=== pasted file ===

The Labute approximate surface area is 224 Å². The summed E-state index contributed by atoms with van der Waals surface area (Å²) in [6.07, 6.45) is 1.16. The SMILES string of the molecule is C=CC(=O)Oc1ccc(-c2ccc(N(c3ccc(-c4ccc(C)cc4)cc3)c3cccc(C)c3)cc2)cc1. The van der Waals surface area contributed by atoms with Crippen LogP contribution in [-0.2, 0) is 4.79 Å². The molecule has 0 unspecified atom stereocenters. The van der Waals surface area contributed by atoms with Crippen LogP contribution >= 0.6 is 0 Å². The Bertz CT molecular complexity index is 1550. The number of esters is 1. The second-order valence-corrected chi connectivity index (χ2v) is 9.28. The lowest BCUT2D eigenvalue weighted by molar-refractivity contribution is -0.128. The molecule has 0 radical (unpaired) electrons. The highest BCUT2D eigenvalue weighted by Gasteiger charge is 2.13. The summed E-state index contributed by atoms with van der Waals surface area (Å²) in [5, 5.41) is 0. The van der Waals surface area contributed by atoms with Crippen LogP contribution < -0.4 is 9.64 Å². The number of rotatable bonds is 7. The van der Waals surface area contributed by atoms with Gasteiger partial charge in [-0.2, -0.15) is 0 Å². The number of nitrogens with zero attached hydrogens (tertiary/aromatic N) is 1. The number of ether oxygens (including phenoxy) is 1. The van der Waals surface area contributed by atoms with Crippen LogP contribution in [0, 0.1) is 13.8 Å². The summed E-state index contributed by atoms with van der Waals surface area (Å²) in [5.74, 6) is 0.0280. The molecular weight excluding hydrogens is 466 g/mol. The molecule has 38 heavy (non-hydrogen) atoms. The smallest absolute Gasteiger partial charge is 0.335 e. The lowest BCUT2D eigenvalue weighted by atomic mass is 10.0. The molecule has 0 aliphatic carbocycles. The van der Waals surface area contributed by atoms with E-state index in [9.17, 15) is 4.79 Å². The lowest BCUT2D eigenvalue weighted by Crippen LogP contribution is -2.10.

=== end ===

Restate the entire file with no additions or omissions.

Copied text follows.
The Labute approximate surface area is 224 Å². The summed E-state index contributed by atoms with van der Waals surface area (Å²) in [6.07, 6.45) is 1.16. The SMILES string of the molecule is C=CC(=O)Oc1ccc(-c2ccc(N(c3ccc(-c4ccc(C)cc4)cc3)c3cccc(C)c3)cc2)cc1. The van der Waals surface area contributed by atoms with Crippen LogP contribution in [-0.2, 0) is 4.79 Å². The molecule has 0 unspecified atom stereocenters. The van der Waals surface area contributed by atoms with Crippen LogP contribution >= 0.6 is 0 Å². The Bertz CT molecular complexity index is 1550. The number of esters is 1. The second-order valence-corrected chi connectivity index (χ2v) is 9.28. The lowest BCUT2D eigenvalue weighted by molar-refractivity contribution is -0.128. The molecule has 0 radical (unpaired) electrons. The highest BCUT2D eigenvalue weighted by Gasteiger charge is 2.13. The summed E-state index contributed by atoms with van der Waals surface area (Å²) in [5, 5.41) is 0. The van der Waals surface area contributed by atoms with Crippen LogP contribution < -0.4 is 9.64 Å². The number of rotatable bonds is 7. The van der Waals surface area contributed by atoms with Gasteiger partial charge in [-0.2, -0.15) is 0 Å². The number of nitrogens with zero attached hydrogens (tertiary/aromatic N) is 1. The number of ether oxygens (including phenoxy) is 1. The van der Waals surface area contributed by atoms with Crippen LogP contribution in [0, 0.1) is 13.8 Å². The summed E-state index contributed by atoms with van der Waals surface area (Å²) in [5.74, 6) is 0.0280. The molecular weight excluding hydrogens is 466 g/mol. The molecule has 38 heavy (non-hydrogen) atoms. The smallest absolute Gasteiger partial charge is 0.335 e. The lowest BCUT2D eigenvalue weighted by atomic mass is 10.0. The molecule has 0 aliphatic carbocycles. The van der Waals surface area contributed by atoms with E-state index in [9.17, 15) is 4.79 Å². The lowest BCUT2D eigenvalue weighted by Crippen LogP contribution is -2.10.